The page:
Jayne Laurin Kinney DNP, PNP-BC.
April is Autism Awareness Month. Autism spectrum disorder (ASD) is a developmental disability that affects a child’s social skills, communication and behavior. Autism is known as a “spectrum” disorder because there is wide variation in the type and severity of symptoms people experience. Other names for ASD have included autistic like disorder, pervasive developmental disorder and Asperger syndrome. These used be diagnosed separately, but now a diagnosis of ASD includes all of these. Children with ASD might repeat certain behaviors and it may be difficult to change their routines. Signs of ASD begin in early childhood and will typically last a person’s entire life.
About 1 in 68 children have autism and it is more common in boys. The number of children who have ASD has increased over the past several years. One reason for the increase may be that more children are screened for autism during routine physical exams. The American Academy of Pediatrics (AAP) recommends that all children be screened for ASD at their 18 month and 24 month well-child checkups. This is good because research shows that starting an intervention program as soon as possible can improve outcomes for many children with autism.
We know that there is no one cause of autism. Research suggests that autism develops from a combination of genetic and environmental influences. There has been a lot of research over the past several years to determine whether there is any link between childhood vaccinations and autism. The results of this research is clear: Vaccines do not cause autism. The American Academy of Pediatrics has compiled a list of this research. You can see and download the list at https://www.healthychildren.org/English/safety-prevention/immunizations/Pages/Vaccine-Studies-Examine-the-Evidence.aspx
Signs of ASD can include social, communication and behavioral differences
Social Differences in Children with Autism
- Doesn’t keep eye contact or makes very little eye contact
- Doesn’t respond to a parent’s smile or other facial expressions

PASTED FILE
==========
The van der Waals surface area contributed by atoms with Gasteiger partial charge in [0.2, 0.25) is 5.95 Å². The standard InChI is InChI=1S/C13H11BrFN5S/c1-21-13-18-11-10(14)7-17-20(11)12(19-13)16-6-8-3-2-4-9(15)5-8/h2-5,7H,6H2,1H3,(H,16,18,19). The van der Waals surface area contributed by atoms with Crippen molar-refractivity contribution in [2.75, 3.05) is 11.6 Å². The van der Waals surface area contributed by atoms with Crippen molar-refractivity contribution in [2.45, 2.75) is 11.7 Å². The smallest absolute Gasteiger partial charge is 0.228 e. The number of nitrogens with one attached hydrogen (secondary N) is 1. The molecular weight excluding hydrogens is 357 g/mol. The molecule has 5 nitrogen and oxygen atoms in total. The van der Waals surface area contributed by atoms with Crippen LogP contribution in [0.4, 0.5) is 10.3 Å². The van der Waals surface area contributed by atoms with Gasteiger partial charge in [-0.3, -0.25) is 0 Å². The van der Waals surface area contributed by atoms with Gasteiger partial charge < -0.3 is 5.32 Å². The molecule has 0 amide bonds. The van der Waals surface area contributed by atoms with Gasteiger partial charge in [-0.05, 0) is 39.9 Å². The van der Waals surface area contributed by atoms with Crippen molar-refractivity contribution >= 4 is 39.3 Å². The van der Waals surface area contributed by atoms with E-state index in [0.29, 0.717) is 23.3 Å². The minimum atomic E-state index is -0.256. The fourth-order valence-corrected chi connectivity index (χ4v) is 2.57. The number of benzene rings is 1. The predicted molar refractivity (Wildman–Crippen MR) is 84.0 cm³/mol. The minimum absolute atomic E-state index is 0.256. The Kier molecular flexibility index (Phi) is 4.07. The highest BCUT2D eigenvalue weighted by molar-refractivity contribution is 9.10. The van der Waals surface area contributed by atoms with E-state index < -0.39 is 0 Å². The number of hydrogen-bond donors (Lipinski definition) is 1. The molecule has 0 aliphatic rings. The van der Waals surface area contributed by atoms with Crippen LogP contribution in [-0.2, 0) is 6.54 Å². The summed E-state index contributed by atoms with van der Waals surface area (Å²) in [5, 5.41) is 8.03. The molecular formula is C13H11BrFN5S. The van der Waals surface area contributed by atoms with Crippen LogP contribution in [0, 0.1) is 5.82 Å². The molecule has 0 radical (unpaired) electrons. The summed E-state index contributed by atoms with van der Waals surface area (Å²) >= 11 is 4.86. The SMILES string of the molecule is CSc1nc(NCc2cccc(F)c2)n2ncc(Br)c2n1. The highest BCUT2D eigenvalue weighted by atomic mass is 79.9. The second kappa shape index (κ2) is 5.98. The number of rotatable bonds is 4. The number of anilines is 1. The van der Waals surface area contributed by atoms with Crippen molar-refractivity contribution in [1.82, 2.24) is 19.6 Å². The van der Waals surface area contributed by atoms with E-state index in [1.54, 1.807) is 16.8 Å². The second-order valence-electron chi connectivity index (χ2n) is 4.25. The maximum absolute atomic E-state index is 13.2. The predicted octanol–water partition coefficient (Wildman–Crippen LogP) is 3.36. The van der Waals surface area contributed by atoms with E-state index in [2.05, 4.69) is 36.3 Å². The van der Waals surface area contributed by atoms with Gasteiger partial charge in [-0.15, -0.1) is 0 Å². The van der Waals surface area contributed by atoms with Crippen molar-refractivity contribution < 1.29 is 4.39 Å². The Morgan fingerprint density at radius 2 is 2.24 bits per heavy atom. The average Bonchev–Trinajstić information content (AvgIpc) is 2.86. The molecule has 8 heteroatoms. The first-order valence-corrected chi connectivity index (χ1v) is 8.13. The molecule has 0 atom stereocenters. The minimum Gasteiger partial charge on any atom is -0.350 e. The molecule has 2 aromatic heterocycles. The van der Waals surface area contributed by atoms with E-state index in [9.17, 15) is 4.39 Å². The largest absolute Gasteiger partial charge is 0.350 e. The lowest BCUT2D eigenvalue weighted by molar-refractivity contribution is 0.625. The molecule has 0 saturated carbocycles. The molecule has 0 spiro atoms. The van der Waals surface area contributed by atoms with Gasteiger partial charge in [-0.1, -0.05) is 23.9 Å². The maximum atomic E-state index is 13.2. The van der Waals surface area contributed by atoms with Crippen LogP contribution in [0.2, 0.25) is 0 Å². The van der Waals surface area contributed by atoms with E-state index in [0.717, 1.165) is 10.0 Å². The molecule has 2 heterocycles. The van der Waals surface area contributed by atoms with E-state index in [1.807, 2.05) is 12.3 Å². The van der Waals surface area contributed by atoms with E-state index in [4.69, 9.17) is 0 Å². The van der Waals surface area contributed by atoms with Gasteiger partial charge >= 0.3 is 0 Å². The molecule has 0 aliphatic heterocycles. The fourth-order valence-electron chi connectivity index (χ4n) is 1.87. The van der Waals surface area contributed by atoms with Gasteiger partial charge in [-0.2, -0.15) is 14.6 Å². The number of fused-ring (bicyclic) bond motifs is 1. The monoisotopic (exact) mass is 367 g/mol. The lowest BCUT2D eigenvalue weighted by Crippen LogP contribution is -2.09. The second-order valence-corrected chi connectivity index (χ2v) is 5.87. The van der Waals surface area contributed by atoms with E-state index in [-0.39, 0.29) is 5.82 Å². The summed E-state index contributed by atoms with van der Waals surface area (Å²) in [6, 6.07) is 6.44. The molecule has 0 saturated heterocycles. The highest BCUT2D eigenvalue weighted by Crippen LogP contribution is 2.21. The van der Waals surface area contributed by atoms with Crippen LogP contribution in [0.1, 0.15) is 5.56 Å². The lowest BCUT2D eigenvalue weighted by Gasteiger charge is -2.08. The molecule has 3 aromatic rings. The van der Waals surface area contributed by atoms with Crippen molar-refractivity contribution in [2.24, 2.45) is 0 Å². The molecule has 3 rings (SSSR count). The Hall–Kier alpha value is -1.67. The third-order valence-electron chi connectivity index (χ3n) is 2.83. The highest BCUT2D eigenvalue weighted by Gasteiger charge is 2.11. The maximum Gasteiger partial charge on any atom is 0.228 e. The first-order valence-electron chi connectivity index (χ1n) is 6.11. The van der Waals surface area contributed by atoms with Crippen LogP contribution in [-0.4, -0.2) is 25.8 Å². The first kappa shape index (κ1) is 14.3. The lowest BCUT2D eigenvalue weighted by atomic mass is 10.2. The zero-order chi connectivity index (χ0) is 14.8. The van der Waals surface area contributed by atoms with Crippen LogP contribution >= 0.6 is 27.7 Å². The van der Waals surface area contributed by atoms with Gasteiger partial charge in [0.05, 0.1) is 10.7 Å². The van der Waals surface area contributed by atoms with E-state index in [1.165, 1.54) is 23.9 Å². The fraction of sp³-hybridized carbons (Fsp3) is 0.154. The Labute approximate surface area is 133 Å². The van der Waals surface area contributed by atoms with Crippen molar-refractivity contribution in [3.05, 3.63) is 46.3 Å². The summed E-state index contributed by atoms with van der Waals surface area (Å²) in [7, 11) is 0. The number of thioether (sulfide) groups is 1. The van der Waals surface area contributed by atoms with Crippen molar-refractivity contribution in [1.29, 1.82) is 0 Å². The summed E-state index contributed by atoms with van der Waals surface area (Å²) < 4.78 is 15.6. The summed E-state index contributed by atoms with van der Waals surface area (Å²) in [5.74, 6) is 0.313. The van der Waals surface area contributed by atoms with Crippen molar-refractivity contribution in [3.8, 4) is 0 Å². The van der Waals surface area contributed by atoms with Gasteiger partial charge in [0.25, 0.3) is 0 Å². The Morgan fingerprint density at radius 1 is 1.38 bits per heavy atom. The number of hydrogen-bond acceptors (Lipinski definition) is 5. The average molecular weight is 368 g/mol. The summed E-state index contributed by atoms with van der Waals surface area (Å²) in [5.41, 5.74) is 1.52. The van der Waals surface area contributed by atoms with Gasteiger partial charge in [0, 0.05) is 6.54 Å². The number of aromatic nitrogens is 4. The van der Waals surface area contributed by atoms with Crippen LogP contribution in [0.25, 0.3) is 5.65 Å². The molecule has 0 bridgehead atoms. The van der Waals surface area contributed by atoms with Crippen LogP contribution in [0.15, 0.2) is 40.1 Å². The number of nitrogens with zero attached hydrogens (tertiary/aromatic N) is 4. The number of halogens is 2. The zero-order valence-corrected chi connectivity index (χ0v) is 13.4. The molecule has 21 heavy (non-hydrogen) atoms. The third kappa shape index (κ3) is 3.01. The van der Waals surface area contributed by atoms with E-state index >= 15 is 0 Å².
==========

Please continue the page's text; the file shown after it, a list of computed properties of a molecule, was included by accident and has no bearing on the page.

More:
- Doesn’t look at objects or events a parent is looking at or pointing to
- Doesn’t point to objects or events to get a parent to look at them
- Doesn’t bring objects of personal interest to show to a parent
- Doesn’t often have appropriate facial expressions
- Unable to perceive what others might be thinking or feeling by looking at their facial expressions
- Doesn’t show concern (empathy) for others
- Unable to make friends or uninterested in making friends
Communication Differences in Children with Autism
- Doesn’t point at things to indicate needs or share things with others
- Doesn’t say single words by 16 months
- Repeats exactly what others say without understanding the meaning (often called parroting or echoing)
- Doesn’t respond to name being called but does respond to other sounds (like a car horn or a cat’s meow)
- Refers to self as “you” and others as “I” and may mix up pronouns
- Often doesn’t seem to want to communicate
- Doesn’t start or can’t continue a conversation
- Doesn’t use toys or other objects to represent people or real life in pretend play
- May have a good rote memory, especially for numbers, letters, songs, TV jingles, or a specific topic
- May lose language or other social milestones, usually between the ages of 15 and 24 months (often called regression)
Behavioral Differences (Repetitive & Obsessive Behaviors) in Children with Autism
- Rocks, spins, sways, twirls fingers, walks on toes for a long time, or flaps hands (called “stereotypic behavior”)
- Likes routines, order, and rituals; has difficulty with change
- Obsessed with a few or unusual activities, doing them repeatedly during the day
- Plays with parts of toys instead of the whole toy (e.g., spinning the wheels of a toy truck)
- Doesn’t seem to feel pain
- May be very sensitive or not sensitive at all to smells, sounds, lights, textures, and touch
- Unusual use of vision or gaze—looks at objects from unusual angles
Pediatrics West screens children for developmental and communication challenges from their very first well-child visit. We look at things like how your baby laughs, looks to you for reassurance, tries to get your attention when you are speaking to us, points or waves, how they respond when we enter the examination room and how they respond to their name. These observations along with a family history and the answers you provide us are extremely valuable in helping identify children at risk for ASD. We also do formal screening at all 18 month and 24 month well-child visits as recommended by the American Academy of Pediatrics. In addition, we offer a more specialized screening to evaluate children ages 18 months to 39 months suspected of being on the autism spectrum in order to expedite a more comprehensive evaluation.
Screening and diagnosing is not the same. It is important to know that if your child has a positive screen for ASD it does not mean they will be diagnosed with autism. Also, screening does not identify all children with ASD.
If you think your child might have ASD or you think there could be a problem with the way your child plays, learns, speaks, or acts, let us know. We are ready to listen. You should always feel comfortable bringing up any concerns you have about your child’s behavior or development. We know the value of early diagnosis and intervention and know where to refer you if we identify any concerns.Leave a reply